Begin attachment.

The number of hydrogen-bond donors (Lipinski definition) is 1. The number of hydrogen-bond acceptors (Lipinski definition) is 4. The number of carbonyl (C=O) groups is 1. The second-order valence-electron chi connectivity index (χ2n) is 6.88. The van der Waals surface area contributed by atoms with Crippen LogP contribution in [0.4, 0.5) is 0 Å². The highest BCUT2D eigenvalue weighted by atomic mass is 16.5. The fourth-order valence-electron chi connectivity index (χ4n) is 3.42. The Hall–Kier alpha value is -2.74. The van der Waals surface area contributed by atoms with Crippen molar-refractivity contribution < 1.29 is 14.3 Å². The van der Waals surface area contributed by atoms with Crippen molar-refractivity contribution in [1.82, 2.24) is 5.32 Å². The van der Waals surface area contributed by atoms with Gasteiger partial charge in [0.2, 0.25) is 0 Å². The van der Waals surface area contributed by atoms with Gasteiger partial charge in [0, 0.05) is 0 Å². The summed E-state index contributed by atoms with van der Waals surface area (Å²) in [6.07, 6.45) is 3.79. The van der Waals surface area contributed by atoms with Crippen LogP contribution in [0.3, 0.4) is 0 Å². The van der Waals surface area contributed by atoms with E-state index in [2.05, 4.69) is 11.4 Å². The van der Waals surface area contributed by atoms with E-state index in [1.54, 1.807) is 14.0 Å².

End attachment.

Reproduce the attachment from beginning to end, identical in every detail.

The number of hydrogen-bond donors (Lipinski definition) is 1. The number of hydrogen-bond acceptors (Lipinski definition) is 4. The number of carbonyl (C=O) groups is 1. The second-order valence-electron chi connectivity index (χ2n) is 6.88. The van der Waals surface area contributed by atoms with Crippen LogP contribution in [0.4, 0.5) is 0 Å². The highest BCUT2D eigenvalue weighted by atomic mass is 16.5. The fourth-order valence-electron chi connectivity index (χ4n) is 3.42. The Hall–Kier alpha value is -2.74. The van der Waals surface area contributed by atoms with Crippen molar-refractivity contribution < 1.29 is 14.3 Å². The van der Waals surface area contributed by atoms with Crippen molar-refractivity contribution in [1.82, 2.24) is 5.32 Å². The van der Waals surface area contributed by atoms with Gasteiger partial charge in [0.2, 0.25) is 0 Å². The van der Waals surface area contributed by atoms with Gasteiger partial charge in [0, 0.05) is 0 Å². The summed E-state index contributed by atoms with van der Waals surface area (Å²) in [6.07, 6.45) is 3.79. The van der Waals surface area contributed by atoms with Crippen LogP contribution in [0.3, 0.4) is 0 Å². The van der Waals surface area contributed by atoms with E-state index in [2.05, 4.69) is 11.4 Å². The van der Waals surface area contributed by atoms with E-state index in [1.54, 1.807) is 14.0 Å².